dalbuc

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#1 : April 09, 2009, 06:26:34 PM

That's been posted before and it is cute article but, of course, the ships they are mostly hijacking aren't fishing vessels or garbage scows but supertankers and container ships that are not a "threat" to Somolians or their way of life but merely the richest targets in the water. They're bandits no matter how they think of themselves.

All posts are opinions in case you are too stupid to figure that out on your own without me saying it over and over.

SarasotaBuc Fan

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#2 : April 09, 2009, 06:54:12 PM

To the boats off Somalia trying to figure out how to defeat the pirates... Left Handed Pitching.


Boid Fink

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#3 : April 09, 2009, 09:24:24 PM

That's been posted before and it is cute article but, of course, the ships they are mostly hijacking aren't fishing vessels or garbage scows but supertankers and container ships that are not a "threat" to Somolians or their way of life but merely the richest targets in the water. They're bandits no matter how they think of themselves.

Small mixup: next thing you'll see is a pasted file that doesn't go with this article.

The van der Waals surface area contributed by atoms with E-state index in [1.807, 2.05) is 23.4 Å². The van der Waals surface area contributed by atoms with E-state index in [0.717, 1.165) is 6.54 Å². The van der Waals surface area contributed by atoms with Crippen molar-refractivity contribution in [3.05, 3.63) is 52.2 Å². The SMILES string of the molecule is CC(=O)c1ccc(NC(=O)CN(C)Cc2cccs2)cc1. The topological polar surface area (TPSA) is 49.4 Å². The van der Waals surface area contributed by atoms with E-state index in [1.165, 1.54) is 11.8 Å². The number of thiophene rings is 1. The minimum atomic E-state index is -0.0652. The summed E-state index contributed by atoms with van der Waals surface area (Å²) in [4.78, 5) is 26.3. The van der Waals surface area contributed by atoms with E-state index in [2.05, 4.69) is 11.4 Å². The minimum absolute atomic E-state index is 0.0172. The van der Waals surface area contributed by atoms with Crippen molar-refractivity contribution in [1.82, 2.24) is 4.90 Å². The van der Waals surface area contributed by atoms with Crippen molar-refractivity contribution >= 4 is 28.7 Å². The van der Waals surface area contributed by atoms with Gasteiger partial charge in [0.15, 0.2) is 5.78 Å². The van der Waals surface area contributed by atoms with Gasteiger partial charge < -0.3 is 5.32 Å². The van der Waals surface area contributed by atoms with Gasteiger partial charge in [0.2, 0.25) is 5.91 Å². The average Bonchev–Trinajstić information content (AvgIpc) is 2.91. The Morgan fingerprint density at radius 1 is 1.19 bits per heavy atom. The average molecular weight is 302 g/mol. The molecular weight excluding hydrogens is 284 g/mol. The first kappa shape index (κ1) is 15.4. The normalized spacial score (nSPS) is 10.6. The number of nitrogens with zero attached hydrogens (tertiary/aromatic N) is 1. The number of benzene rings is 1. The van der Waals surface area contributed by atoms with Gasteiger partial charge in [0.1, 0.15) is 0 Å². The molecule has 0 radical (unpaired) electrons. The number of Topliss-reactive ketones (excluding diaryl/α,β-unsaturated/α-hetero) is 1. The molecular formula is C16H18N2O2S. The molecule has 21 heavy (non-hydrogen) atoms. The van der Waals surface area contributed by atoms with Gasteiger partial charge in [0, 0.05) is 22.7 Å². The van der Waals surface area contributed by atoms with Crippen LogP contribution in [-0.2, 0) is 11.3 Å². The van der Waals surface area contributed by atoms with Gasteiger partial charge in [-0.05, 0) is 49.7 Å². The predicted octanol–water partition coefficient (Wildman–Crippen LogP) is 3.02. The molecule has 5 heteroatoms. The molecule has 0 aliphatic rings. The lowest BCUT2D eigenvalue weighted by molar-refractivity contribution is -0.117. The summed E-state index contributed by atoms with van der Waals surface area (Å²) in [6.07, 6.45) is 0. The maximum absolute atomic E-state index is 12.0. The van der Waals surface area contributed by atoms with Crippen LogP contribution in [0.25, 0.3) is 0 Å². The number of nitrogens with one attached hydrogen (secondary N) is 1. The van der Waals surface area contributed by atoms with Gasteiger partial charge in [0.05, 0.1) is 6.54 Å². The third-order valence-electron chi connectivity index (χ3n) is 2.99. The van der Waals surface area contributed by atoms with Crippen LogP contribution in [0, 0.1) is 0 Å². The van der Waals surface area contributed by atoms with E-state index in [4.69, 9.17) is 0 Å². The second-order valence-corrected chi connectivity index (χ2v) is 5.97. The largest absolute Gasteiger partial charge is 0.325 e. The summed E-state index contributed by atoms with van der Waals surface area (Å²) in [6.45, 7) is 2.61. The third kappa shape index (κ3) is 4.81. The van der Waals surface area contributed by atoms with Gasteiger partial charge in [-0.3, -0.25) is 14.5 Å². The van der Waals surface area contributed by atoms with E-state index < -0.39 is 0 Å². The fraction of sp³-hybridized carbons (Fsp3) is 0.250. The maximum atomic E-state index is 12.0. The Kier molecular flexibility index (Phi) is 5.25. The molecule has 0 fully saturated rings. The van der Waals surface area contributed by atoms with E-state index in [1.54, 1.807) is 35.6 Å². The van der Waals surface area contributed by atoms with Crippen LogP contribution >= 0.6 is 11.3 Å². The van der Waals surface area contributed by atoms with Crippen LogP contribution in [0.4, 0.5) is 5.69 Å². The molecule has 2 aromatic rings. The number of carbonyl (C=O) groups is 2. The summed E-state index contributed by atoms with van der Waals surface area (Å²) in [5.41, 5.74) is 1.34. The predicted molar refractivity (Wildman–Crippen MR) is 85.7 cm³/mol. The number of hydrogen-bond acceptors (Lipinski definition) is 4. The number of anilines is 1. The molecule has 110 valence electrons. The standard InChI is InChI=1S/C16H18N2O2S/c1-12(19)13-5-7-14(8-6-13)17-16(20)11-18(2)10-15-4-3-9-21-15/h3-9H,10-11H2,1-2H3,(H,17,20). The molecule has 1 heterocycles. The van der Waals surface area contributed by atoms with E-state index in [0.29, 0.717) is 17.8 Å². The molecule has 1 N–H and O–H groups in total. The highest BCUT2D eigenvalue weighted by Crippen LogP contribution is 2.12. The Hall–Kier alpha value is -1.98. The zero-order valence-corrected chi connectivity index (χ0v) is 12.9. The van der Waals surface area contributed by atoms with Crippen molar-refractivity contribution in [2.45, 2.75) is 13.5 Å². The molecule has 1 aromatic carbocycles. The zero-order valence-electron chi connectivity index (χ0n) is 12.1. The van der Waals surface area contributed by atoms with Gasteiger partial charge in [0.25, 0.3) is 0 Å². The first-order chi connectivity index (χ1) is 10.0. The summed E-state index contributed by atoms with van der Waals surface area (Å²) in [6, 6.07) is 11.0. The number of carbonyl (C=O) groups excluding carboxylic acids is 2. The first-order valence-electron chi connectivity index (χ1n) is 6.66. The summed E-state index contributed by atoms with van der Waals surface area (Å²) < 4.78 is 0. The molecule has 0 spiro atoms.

Uh, yeah.  They are taking things that do not belong to them.

Bandit.  Thief.  Whatever.

But I see no "feel good" from this crap, whatsoever.  I was taught, if it is not mine, leave it alone.


spartan

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#4 : April 09, 2009, 10:48:34 PM

What a piece of crap.

Tampa Bay Todd

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#5 : April 10, 2009, 12:50:04 PM

I was stunned when the president of the company that owns the Miersk ship now involved in the dispute said the only thing on the ship to repel pirates were firehoses. 'Scuse me? These pirates are coming with AK-47s, rocket launchers and speedboats and you're going to fend them off with firehoses? Maybe it's time to put a few M-60s on the boats as a deterrent.


gruber

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#6 : April 10, 2009, 01:05:26 PM

Todd,

 Its funny you said that because I thought the same thing. But I guess their is a maratime "tradition" or "rule" in which you never arm a cargo vessel because it could lead to a mutiny.

pdantick

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#7 : April 10, 2009, 01:25:15 PM

I tell you, if I had the money, I'd buy some old PT boats and station myself somewhere around Somalia. Hire some retired armed forces vets, and turn around and run security for merchant ships. I bet you could make a boatload selling security in this fashion.

Tampa Bay Todd

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#8 : April 10, 2009, 01:26:56 PM

The true definition of "protection" money, eh Dan?


pdantick

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#9 : April 10, 2009, 01:39:46 PM

Pretty much. Cooler, but way less practical, would be a surplus Russian submarine. Probably worthless against small, fast vessels, but a 30mm Gatling gun or something a little ... larger and some 50 cal's surfacing next to a tanker would certainly make *me* think twice ;)